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Cover Stories | July 2017

Can Cross-Linking Help After Radial Keratotomy?

Although the procedure may stabilize post-RK eyes, patients may be unhappy if their hyperopia increases.

In the 1980s, surgeons performed radial keratotomy (RK) to reduce patients’ myopia. Radial incisions made in the peripheral cornea weakened and steepened this area, while causing concomitant flattening of the central cornea. Unfortunately, this controlled corneal ectasia resulted in significant side effects. First, a large proportion of RK eyes have experienced progressive hyperopia from gradual steepening of the overall cornea. Second, many patients suffer diurnal visual fluctuation as the corneal curvature varies during the day.


  • In the 1980s, surgeons performed radial keratotomy (RK) to reduce patients’ myopia. Unfortunately, a large proportion of patients experienced progressive hyperopia from gradual steepening of the overall cornea, and many suffer diurnal visual fluctuation from variability in the corneal curvature.
  • The author and his colleagues sought to examine whether corneal cross-linking (CXL) could stabilize the side effects of RK. The investigators conducted a retrospective analysis of 14 post-RK eyes of seven patients who had undergone transepithelial CXL.
  • Most RK patients are hyperopic, so they may be unhappy if the corneal flattening caused by CXL worsens their refraction. For the minority of undercorrected myopic RK patients, however, CXL may improve their refraction.

Corneal cross-linking (CXL) has been performed worldwide for around 20 years and was approved by the FDA in April 2016. Surgeons have performed CXL to treat keratoconus and other corneal degenerative diseases, including pellucid marginal degeneration and ectasia after refractive surgery. Fundamentally, CXL strengthens the cornea through the cross-linking of collagen fibrils within the corneal stroma. With these points in mind, investigators such as myself began to wonder if the procedure could reduce the side effects of RK.


Fuentes-Páez and colleagues reported the 6-month results of CXL on seven eyes of four RK patients.1 The average manifest spherical equivalent changed from -2.10 to +0.53 D. The mean UCVA changed from 0.3 to 0.6 (20/67 to 20/33), and the mean BCVA changed from 0.63 to 0.9 (20/32 to 20/22). The investigators concluded that RK patients treated with CXL experienced a clinical and statistically significant improvement.



Based on the corneal strengthening properties of CXL and the results reported by Fuentes-Páez et al, my colleagues and I decided to examine whether CXL could stabilize the diurnal fluctuation and/or reduce the hyperopic refractive drift in post-RK eyes. We performed a retrospective analysis of patients with a history of RK who had undergone transepithelial CXL (Figure). Our review included 14 post-RK eyes of seven patients, three male and four female. The patients ranged in age from 39 to 75 years. All of the eyes had at least 6 months of follow-up.

Figure. Riboflavin penetration during CXL in an RK eye.

Objective Results

The preoperative BCVA ranged from 20/20 to 20/50. Postoperatively, seven eyes had no change in BCVA, three gained 1 line, and two gained 2 lines. Two eyes, however, lost 4 lines of BCVA; both developed cataracts, which we felt to be consistent with the level of vision loss.

With all eyes considered, the average manifest refraction underwent a +0.72 D hyperopic shift. Only two eyes experienced a myopic shift, -0.53 D for one and -0.63 D for the other. Five eyes had a hyperopic shift of less than +1.00 D, and seven eyes had a hyperopic shift of more than +1.00 D.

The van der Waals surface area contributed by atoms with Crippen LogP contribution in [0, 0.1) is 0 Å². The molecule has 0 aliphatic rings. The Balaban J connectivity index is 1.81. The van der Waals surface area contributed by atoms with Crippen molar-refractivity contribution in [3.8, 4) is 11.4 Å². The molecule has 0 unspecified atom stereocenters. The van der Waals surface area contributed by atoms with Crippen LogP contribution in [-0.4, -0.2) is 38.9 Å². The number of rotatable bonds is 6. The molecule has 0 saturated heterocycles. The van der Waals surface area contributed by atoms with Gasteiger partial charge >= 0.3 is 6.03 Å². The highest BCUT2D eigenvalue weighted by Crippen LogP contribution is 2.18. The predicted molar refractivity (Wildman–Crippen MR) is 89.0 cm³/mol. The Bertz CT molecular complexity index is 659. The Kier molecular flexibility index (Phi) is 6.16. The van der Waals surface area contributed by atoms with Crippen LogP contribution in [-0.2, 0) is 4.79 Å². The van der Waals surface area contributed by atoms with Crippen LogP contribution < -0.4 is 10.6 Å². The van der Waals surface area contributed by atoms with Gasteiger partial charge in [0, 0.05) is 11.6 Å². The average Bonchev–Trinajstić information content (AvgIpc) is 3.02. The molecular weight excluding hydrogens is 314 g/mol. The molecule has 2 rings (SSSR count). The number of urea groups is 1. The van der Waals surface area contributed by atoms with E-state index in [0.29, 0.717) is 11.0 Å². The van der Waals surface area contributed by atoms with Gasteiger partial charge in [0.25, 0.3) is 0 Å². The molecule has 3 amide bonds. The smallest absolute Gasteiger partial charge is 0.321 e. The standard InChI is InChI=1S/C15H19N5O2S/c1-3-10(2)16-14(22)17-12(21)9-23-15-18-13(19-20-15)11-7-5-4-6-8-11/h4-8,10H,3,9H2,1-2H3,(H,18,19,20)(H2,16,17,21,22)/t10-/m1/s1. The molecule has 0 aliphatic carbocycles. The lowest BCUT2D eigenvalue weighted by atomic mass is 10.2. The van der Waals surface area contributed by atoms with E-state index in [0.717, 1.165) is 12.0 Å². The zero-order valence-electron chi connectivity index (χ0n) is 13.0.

When analyzing the corneal curvature, we found that the average keratometry reading demonstrated 0.71 D of corneal flattening. Nine eyes had a minimal change of ±0.50 D, whereas five eyes experienced more than 1.00 D of flattening.

Subjective Results

All patients were asked to share their perceptions of their vision. Two noted no subjective change. Two others felt that their vision had improved; in both cases, their preoperative refraction was myopic and shifted toward plano after CXL. Three patients stated that their vision had worsened; all of them had a hyperopic refraction preoperatively, and their level of hyperopia increased postoperatively. Because of the relatively short follow-up, we were unable to assess CXL’s overall subjective effect on diurnal visual fluctuation.


After CXL for keratoconus, eyes usually experience a gradual flattening of the cornea, evidenced by a decrease in the steepest radius of anterior corneal curvature (ie, Kmax). Similarly, transepithelial CXL produces corneal flattening in eyes with a history of RK, which tends to induce a hyperopic shift. Because most RK patients are hyperopic, the corneal flattening caused by CXL may worsen their refraction. For the minority of undercorrected myopic RK patients, however, CXL may improve their refraction.

Although CXL may stabilize a post-RK cornea and improve BCVA, patients may be unhappy with the hyperopic shift in their refractions. It is therefore imperative to determine an RK patient’s refractive state prior to considering CXL. If a patient is hyperopic and phakic, one effective strategy is to perform CXL to stabilize the cornea, wait approximately 6 months for refractive stability, and then perform a refractive lens exchange or cataract surgery to correct the increased hyperopia.

1. Fuentes-Páez G, Castanera F, Gómez de Salazar-Martinez R, et al. Corneal cross-linking in patients with radial keratotomy: short-term follow-up. Cornea. 2012;31(3):232-235.

Shamik Bafna, MD
Shamik Bafna, MD
  • cataract and refractive surgeon practicing at the Cleveland Eye Clinic and Clear Choice Laser Eye Center in Brecksville, Ohio
  • financial disclosure: investigator for CXLUSA; has a financial interest in CXL-Ophthalmics
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